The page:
PORTSMOUTH, Va. (WAVY) — Whether it’s a suspect takedown or a routine traffic stop, there are risks associated with any situation where a police officer pulls over a motorist.

The Windsor, Virginia police department is currently under investigation for a traffic stop in December in which two officers pulled their weapons on a U.S. Army officer whose license plate was not visible when he was spotted on a dark road.

One officer involved has been fired, but the Windsor chief is standing behind a second officer involved in the stop.

Days after the video of the Windsor traffic stop went viral, 20-year-old Daunte Wright was shot and killed by a Brooklyn Center, Minnesota police officer after Wright resisted arrest after he was stopped for an expired license plate.

FILE – This photo provided by Ben Crump Law, PLLC. shows Daunte Wright and his son, Daunte Jr., at his first birthday party. Wright, 20, was killed during a traffic stop by a white suburban Minneapolis police officer on Sunday, April 11, 2021. (Ben Crump Law, PLLC. via AP)

Some veteran police officers in Hampton Roads say the two cases underscore what they teach young officers and what they hope citizens, especially young people, will learn as both cases remain under investigation.

“De-escalation is a two-way street; both parties need to learn how to talk to one another and not at one another,” said Chesapeake Police Chief Kelvin Wright.

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Officers are trained on how to tamp down tensions before a stop turns violent.

A veteran officer in Norfolk says the side of a road is the wrong forum to present a protest about being pulled over.

“There’s always a way to lodge a formal complaint or have a supervisor respond to the scene. We also have body-worn cameras so all our actions on the streets are recorded,” said Capt. Renato Aponte of the Norfolk Police Department’s Community Affairs Section.

Aponte says on both sides of a traffic stop, what often makes a difference is not what you know but whom you know when young people are pulled over.

“So, it’s a partnership with the family, training our kids on what to do to keep them safe, and also the police department. So, when they come in contact with us, it’s not the first time they have seen us,” said Aponte.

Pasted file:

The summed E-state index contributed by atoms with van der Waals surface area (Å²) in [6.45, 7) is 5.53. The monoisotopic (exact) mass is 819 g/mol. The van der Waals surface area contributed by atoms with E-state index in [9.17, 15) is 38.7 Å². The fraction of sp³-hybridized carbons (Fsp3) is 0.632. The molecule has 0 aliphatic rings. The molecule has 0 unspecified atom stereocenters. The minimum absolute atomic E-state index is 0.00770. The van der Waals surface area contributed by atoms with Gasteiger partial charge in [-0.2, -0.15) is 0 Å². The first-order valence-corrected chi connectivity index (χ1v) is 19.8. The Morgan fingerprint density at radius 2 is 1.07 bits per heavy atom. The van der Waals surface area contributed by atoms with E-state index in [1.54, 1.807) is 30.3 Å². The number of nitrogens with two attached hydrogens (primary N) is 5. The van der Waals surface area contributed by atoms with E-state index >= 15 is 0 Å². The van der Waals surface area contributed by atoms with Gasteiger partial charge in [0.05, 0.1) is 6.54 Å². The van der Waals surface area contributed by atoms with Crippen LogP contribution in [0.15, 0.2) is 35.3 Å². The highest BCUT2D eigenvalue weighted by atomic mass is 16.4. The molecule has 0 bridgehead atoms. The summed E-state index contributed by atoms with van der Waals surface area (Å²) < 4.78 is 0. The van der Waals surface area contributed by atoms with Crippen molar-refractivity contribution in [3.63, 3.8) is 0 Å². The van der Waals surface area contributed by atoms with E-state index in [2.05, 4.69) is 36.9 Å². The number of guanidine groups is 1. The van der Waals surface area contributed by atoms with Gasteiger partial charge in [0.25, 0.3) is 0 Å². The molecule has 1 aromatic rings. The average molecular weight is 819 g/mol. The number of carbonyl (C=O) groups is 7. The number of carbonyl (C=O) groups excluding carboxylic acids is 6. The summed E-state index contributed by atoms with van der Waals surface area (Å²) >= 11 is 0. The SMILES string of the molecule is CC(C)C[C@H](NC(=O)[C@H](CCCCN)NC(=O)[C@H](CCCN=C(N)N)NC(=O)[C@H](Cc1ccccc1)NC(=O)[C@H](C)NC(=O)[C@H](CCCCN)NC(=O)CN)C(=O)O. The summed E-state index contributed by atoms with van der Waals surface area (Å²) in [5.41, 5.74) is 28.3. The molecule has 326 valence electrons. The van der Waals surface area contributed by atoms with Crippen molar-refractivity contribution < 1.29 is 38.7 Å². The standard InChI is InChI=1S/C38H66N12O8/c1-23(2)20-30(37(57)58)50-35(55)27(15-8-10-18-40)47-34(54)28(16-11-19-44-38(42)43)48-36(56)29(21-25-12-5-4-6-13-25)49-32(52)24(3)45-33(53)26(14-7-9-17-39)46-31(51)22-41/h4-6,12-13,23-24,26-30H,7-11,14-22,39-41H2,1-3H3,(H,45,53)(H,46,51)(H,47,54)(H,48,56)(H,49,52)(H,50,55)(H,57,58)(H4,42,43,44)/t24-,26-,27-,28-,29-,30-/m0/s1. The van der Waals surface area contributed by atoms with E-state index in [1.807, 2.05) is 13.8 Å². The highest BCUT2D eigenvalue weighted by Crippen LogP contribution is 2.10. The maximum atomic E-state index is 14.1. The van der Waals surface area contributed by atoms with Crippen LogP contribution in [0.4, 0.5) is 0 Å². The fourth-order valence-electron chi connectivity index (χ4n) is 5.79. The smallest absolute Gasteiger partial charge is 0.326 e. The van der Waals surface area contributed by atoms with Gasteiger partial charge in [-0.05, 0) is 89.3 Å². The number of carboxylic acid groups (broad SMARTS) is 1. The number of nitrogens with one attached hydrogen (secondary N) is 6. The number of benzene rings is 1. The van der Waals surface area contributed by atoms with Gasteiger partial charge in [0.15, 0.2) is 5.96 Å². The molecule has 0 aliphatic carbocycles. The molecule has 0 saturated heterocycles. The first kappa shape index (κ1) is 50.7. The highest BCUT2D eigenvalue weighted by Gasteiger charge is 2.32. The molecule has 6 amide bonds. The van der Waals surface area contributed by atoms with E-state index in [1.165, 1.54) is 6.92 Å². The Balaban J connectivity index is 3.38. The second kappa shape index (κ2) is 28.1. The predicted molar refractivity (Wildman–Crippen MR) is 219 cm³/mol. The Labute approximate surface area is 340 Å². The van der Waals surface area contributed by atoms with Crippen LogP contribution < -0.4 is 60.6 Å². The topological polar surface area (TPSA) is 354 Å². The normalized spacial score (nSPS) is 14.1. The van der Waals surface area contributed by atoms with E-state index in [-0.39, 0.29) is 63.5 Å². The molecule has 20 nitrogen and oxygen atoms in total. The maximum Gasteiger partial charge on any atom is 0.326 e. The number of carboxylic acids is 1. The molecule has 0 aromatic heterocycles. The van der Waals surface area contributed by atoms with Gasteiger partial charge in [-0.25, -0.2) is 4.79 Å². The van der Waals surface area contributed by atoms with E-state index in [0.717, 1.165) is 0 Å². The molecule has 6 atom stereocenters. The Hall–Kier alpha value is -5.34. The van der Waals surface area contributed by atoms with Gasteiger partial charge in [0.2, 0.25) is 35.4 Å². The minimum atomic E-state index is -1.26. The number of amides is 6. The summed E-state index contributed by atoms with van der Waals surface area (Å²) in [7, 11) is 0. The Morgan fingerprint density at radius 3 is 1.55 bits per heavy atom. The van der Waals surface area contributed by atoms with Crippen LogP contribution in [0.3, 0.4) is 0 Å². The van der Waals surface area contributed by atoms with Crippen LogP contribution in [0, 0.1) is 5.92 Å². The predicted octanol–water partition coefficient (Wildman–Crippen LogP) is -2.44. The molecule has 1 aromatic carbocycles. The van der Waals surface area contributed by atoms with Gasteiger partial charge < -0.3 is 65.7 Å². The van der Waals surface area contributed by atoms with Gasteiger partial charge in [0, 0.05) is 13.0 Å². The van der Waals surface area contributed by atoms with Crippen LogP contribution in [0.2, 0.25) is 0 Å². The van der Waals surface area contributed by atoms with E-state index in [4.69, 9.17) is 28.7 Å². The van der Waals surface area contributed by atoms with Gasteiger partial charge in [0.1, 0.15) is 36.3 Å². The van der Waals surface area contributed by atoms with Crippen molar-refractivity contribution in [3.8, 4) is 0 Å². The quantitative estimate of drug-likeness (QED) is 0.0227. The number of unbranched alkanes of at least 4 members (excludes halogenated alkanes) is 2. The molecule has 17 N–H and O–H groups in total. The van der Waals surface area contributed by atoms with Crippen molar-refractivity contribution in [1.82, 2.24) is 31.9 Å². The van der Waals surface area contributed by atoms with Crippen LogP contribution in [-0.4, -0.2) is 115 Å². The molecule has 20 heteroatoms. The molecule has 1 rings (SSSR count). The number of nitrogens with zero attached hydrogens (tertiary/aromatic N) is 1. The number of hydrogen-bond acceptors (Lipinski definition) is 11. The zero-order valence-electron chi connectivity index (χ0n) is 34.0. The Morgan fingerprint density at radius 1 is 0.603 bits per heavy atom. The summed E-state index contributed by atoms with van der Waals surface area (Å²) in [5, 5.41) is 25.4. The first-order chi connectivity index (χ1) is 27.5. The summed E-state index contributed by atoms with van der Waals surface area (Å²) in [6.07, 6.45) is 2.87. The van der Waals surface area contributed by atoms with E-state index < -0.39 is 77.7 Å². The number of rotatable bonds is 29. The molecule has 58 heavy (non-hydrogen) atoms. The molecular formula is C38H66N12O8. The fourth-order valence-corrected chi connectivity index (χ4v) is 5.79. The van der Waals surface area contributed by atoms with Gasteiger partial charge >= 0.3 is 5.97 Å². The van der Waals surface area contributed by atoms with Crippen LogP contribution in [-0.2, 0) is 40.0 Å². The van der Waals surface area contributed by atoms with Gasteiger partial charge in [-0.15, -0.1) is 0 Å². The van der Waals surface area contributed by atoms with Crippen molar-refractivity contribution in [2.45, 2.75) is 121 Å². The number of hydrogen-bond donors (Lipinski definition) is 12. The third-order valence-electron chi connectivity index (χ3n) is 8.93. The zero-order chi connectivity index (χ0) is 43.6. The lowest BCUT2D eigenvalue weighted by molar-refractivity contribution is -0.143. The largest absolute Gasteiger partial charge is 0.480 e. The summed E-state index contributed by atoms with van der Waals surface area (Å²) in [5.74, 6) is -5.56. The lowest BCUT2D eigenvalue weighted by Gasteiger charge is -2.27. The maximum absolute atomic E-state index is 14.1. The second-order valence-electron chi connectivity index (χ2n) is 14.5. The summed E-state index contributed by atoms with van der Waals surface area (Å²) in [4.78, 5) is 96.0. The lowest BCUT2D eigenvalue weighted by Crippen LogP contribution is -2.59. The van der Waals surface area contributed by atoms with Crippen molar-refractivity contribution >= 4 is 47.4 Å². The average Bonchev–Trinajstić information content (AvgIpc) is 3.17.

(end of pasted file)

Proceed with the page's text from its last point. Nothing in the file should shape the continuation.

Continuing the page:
Over the years, Norfolk Police Chief Larry Boone has launched a number of community-based programs designed to build relationships with youngsters, their parents, and members of the community. The programs include Five-0 and fades, a barbershop-based program, and a Norfolk police ice cream truck that pulls kids over for a sweet cause.

And yes, Aponte says there are officers across the country who are capable of causing more harm than good.

“What I tell anyone in the [police] academy or your officers alike, you have to be in this for the right reasons and if you are here to serve people and make tomorrow better, then this is the job for you. I’ve been involved in a lot of arrests and a lot of investigations. To be able to save a youth from going down the wrong path — whether that be incarceration or maybe even death — for me, that’s the biggest success story,” Aponte said.

Wright says when a traffic stop turns violent, the officer “owns” part of the problem.

“You try to set the tone as well remain calm [and the citizen] remain compliant. We also teach our officers as well that they own the encounter and they need to set the tone as well,” said Wright.

Chesapeake Police Chief Kelvin Wright

To foster police accountability, the new community policing law in Virginia requires local law enforcement agencies to collect and report a list of information during a traffic stop to include race, ethnicity, age, and gender, and why the person was stopped.

That information must be turned over to the state and made available to the public.